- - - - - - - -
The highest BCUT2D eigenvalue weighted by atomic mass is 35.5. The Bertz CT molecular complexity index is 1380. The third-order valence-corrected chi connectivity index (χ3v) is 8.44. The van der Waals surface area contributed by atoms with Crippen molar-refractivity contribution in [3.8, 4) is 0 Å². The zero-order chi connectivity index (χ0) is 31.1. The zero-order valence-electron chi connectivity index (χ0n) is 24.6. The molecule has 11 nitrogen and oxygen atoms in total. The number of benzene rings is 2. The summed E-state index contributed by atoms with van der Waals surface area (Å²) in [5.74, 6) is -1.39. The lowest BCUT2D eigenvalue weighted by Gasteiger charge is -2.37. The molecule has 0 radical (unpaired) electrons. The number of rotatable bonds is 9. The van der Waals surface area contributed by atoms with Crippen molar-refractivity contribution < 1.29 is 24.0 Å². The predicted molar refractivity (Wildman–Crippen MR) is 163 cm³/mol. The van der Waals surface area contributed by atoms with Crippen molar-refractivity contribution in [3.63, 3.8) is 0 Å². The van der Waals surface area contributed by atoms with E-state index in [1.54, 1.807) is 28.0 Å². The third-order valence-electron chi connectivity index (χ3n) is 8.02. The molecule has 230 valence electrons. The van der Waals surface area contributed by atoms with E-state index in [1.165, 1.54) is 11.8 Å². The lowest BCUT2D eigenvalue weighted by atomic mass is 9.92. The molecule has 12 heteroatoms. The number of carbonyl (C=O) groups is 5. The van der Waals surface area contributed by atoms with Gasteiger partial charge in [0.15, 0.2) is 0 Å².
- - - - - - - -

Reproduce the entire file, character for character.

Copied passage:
The highest BCUT2D eigenvalue weighted by atomic mass is 35.5. The Bertz CT molecular complexity index is 1380. The third-order valence-corrected chi connectivity index (χ3v) is 8.44. The van der Waals surface area contributed by atoms with Crippen molar-refractivity contribution in [3.8, 4) is 0 Å². The zero-order chi connectivity index (χ0) is 31.1. The zero-order valence-electron chi connectivity index (χ0n) is 24.6. The molecule has 11 nitrogen and oxygen atoms in total. The number of benzene rings is 2. The summed E-state index contributed by atoms with van der Waals surface area (Å²) in [5.74, 6) is -1.39. The lowest BCUT2D eigenvalue weighted by Gasteiger charge is -2.37. The molecule has 0 radical (unpaired) electrons. The number of rotatable bonds is 9. The van der Waals surface area contributed by atoms with Crippen molar-refractivity contribution < 1.29 is 24.0 Å². The predicted molar refractivity (Wildman–Crippen MR) is 163 cm³/mol. The van der Waals surface area contributed by atoms with Crippen molar-refractivity contribution in [3.63, 3.8) is 0 Å². The van der Waals surface area contributed by atoms with E-state index in [1.54, 1.807) is 28.0 Å². The third-order valence-electron chi connectivity index (χ3n) is 8.02. The molecule has 230 valence electrons. The van der Waals surface area contributed by atoms with E-state index in [1.165, 1.54) is 11.8 Å². The lowest BCUT2D eigenvalue weighted by atomic mass is 9.92. The molecule has 12 heteroatoms. The number of carbonyl (C=O) groups is 5. The van der Waals surface area contributed by atoms with Gasteiger partial charge in [0.15, 0.2) is 0 Å².